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Pope Benedict in Brasil in his red loafers

Popes on Film

News that Pope Benedict XVI has decided to hang up the red papal slippers sets the mind a-wandering. Who are the great popes of cinema? Oddly, this is a harder question to answer than you might think. For starters, there are many films that feature a pope at the edge of the action but very very few are actually about a pope. Also, the pope, though held in contempt in some quarters, gets a rather easy ride in the movies, possibly because so many Hollywood films were made by Jewish emigres with first hand experience of what can happen when religion is dragged into the foreground. Either way, popes and knuckle-whitening drama don’t … Read more
Forrest Stanley and Marion Davies in a clinch

100 Years of… When Knighthood Was in Flower

When Knighthood Was in Flower answers the question posed by Citizen Kane – just how much of a chump was media magnate William Randolph Hearst over actress Marion Davies? Here is how much – a massive movie conceived on the grandest scale, produced by a company Hearst set up expressly to make Davies a star, with her name above the title, opening credits making great claims to the film’s historical accuracy, an opening scene with a grand entrance by Davies’s character in a royal barge, exteriors shot in Windsor, UK, even though much of the rest of the film was shot in New York and Connecticut, followed by an advertising campaign on the … Read more
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The Olsen It’s Cool to Like

Elizabeth Olsen, younger sister of those squeaky Olsen twins, is going into the family business. Is the business ready for her? Is our interviewer?     One of the hazards of this journalism game, particularly if you’re a middle aged man, is meeting attractive young female actors in the interview situation. They’re likely to look at you intently, laugh at your feeble stabs at humour, lean towards you confidentially, look interested. And of course they’re in the acting game, so being plausible is a large part of what they do. It’s unbelievably easy to believe these bundles of talent and hotness fancy you. It’s a frequent occurrence to leave the interview completely smitten. … Read more
Jean Reno and Natalie Portman in Léon

Jean Reno: The Bulletproof Star

In a long career that’s seen him starring in films good, bad and spectacularly terrible, the public’s affection for French icon Jean Reno has never wavered. How does he do it? Big guy. Woolly hat. Stubble. Shades. Round shades. Dark round shades. Doesn’t say much. Kills people. Sensitively. Ask a roomful of people to come up with a word or two about Jean Reno and that’s pretty much what you’d get. You might also get French. Likes his dinner. And cool. Very cool. But what about versatile? Best known for playing loners, hitmen, tough guys, individuals who don’t say much because they don’t have to, to most people Reno is that French guy … Read more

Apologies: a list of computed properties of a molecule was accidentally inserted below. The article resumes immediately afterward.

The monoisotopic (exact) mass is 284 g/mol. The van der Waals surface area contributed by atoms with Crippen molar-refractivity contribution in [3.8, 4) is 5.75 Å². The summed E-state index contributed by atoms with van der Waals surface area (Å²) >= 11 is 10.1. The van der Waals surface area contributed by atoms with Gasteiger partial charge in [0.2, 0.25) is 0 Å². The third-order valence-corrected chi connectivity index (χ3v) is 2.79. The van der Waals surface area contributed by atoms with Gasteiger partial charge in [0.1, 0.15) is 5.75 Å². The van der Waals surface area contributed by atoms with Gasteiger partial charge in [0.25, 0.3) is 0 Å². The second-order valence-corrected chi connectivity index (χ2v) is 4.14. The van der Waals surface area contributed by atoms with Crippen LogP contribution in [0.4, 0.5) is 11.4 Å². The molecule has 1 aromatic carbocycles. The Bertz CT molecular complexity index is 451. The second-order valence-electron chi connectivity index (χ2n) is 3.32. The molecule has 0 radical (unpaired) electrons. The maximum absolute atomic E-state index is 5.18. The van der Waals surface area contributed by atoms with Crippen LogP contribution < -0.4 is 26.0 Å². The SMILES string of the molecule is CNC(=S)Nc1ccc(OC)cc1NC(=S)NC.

Julian Richings in Cube

What Is an Aseptic White Room Thriller?

  The simple answer to the question “what is an aseptic white room thriller” (AWRT) is Cube, Vincenzo Natali’s cult Canadian sci-fi movie from 1997. More abstractly, it’s a film that takes place on a single set, usually white though not necessarily. Lighting will be clean, clinical, fairly devoid of shadow. Soundtrack music will be scarce or absent. As for sound design, a background hum of air-conditioning is standard. Clanking, the whooshing of doors, “noises off”. It’s the plot that is most definitive. In the AWRT no one really knows what’s going on. Typically the film opens with the characters who don’t know each other waking up somewhere far from home, to find … Read more
Sabrina Ferilli and Toni Servillo in The Great Beauty

The Films of Paolo Sorrentino

  Paolo Sorrentino’s latest film, La Grande Bellezza (The Great Beauty) is a portrait of Rome through the eyes of a world weary writer. It’s being hailed as Sorrentino’s La Dolce Vita and stars Sorrentino’s Marcello Mastroianni, Toni Servillo. It’s close to a masterpiece in other words, making this a good time to take a look at the career of Italy’s best film-maker right now. Firmly in the tradition of the 1960s generation of Fellini and Visconti, yet clearly his own man too, Sorrentino’s films are intelligent, engaged, stylish, beautifully made and intriguing – they’ve got the lot, in short.       One Man Up (2001) Sorrentino’s debut feature also saw him … Read more